When I started researching style from the 1920s because of this weekend’s release of “The Great Gatsby,” I ran across a few fashion terms I’d never heard of before like “hobble skirt,” “Eton crop” and “deerstalker.” Check out the video above to see what a “hobble skirt” is if you’re not familiar with it. An Eton crop is apparently a slicked down hairstyle worn by ladies at the time that helped show off their cloche hats. And a deerstalker is a hat worn by hunters. Think Sherlock Holmes-style, even though the character originated before the 1920s. This week, we ran a story about Gatsby style that you can read here. In it, you’ll learn how you, in 2013, can create the 1920s flapper look. Here are a few suggestions from Stephanie Jo Abby, a third-year MFA costume design candidate at the University of Southern Mississippi who just won the prestigious Kennedy Center American College Theatre Festival National Award for Design Excellence in Costumes. Suggestions to get the “Gatsby” look: • A vintage store can be …

More of the story: Check out the video of some of my latest thrifty finds

Disclaimer: I did video production 20 years ago in college, and I am just reintroducing myself to it again with iMovie, so while I’m no Steven Spielberg, I hope you enjoy the videos. A song called “Thrift Shop” by Macklemore; Ryan Lewis (featuring Wanz) has been on Billboard’s Hot 100 chart the past 26 weeks, and for the past six, it’s been the No. 1 song in America. It’s a tune about archaeologically excavating Americana in second-hand stores — an activity that has become a hipster hobby, but it’s also for anyone who loves salvaging vintage finds and thinking practically in a throw-away world. Fondren resident Dawn Macke, marketing account manager for SourceLink in Madison, popped some tags last weekend at her favorite thrift store, The Orange Peel. As the song says, “One man’s trash is another man’s come-up.” Macke looks for unusual designs or cuts that blend with her eclectic style. This includes long dresses, unusual jewelry, hats and boots of all types. “Items that wind up in consignment as unsuitable for the original …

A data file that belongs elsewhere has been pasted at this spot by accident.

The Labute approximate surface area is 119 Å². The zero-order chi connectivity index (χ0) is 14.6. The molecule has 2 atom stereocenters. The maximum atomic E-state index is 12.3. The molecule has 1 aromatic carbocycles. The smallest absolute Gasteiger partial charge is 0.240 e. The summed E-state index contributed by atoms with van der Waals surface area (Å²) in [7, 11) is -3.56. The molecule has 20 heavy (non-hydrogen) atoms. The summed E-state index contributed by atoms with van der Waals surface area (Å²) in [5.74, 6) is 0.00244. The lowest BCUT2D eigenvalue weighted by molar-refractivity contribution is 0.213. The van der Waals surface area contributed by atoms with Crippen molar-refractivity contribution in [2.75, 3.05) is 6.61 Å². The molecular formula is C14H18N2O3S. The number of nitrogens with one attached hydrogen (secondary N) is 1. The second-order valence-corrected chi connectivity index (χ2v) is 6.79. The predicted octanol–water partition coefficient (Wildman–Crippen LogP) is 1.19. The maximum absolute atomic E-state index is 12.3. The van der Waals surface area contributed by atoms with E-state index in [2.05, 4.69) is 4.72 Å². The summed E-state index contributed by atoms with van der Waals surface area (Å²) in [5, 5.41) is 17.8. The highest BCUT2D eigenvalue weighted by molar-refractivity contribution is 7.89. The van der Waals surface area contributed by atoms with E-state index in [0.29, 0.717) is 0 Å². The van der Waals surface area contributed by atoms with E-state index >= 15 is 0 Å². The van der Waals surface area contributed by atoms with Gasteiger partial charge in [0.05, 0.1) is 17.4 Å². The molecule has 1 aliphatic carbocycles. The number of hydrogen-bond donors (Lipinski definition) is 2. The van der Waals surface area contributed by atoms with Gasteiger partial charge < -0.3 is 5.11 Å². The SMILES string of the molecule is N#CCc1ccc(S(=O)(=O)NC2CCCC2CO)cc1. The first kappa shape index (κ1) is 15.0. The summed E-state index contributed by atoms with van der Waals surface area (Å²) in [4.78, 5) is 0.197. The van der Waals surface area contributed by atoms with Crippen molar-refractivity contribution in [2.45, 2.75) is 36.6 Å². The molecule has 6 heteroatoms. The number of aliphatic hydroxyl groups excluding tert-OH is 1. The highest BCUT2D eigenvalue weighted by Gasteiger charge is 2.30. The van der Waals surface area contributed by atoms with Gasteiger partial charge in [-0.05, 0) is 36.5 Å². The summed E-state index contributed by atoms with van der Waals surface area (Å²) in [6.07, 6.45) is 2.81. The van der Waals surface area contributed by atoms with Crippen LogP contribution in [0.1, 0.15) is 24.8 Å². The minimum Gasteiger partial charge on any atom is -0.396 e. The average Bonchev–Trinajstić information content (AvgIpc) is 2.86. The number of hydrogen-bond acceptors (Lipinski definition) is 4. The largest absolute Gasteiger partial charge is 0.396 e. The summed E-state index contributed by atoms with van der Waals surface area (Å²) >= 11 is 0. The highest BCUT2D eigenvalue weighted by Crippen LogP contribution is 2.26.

Pinterest Project # 4: Painting is For the Birds

I’ve been a big fan of the late Texas designer, Enid Collins’, quirky 1960s box purses for many years. I own a few of them, and I’ve even made a few of my own inspired by some of her designs. As I hobby, I like to search for antique furniture pieces and revive them. I recently found a boring wooden cabinet, and it reminded me, in some way, of this Enid Collins purse called “For the Birds.” So I decided to create the same design on my cabinet. Got a comment? E-mail me at or Tweet me at @lareecarucker. Save

Pinteresting Projects – 1, 2, 3 and 4

I have a variety of furniture and decorating projects that I started at home and have not found time to finish them. So I decided this weekend I would devote some time to completing a few. Here they are: Table – One afternoon, I spotted this table in the back of The Salvation Army for $5 and knew it would be pretty painted. Here’s the finished result. It actually only took about 10 minutes to do using white paint.  I filled in the middle with a touch of turquoise craft paint, and now it sits in front of my bed. Not sure what I’ll put in it yet. Monogram – This was originally an antique mirror, but I broke it during my recent move. I had seen similar things done on Pinterest using letters, so I decided to create one of my own using my initials. At first, I wasn’t happy with the gold color of the letters, so I repainted them light brown. It still didn’t look right, so I changed them back to …

Things you can find for $1

I have been a thrift shopper all of my life. I love finding discarded treasures, saving things with a story and upcycling because it’s a good way to be economically conservative and green. I was tickled to find a few things this weekend for a cool dollar. That’s right 1 buck. My first score was this pair of black Moda boots. At this point, I have become a boot collector, so I was excited to find this pair in my size that look as well or better than some I recently thought of ordering at full price, which would have cost at least 99 more bucks than I paid. I also collect vintage aprons and spotted this one with a pretty little umbrella design. It needs a little love, but lucky for me, I sew, so stitching a tie sash at the waist won’t take long to repair. I keep wishing that someone would discover a trendy way to wear vintage aprons. I have about 10 of them so far, and some are so beautiful, …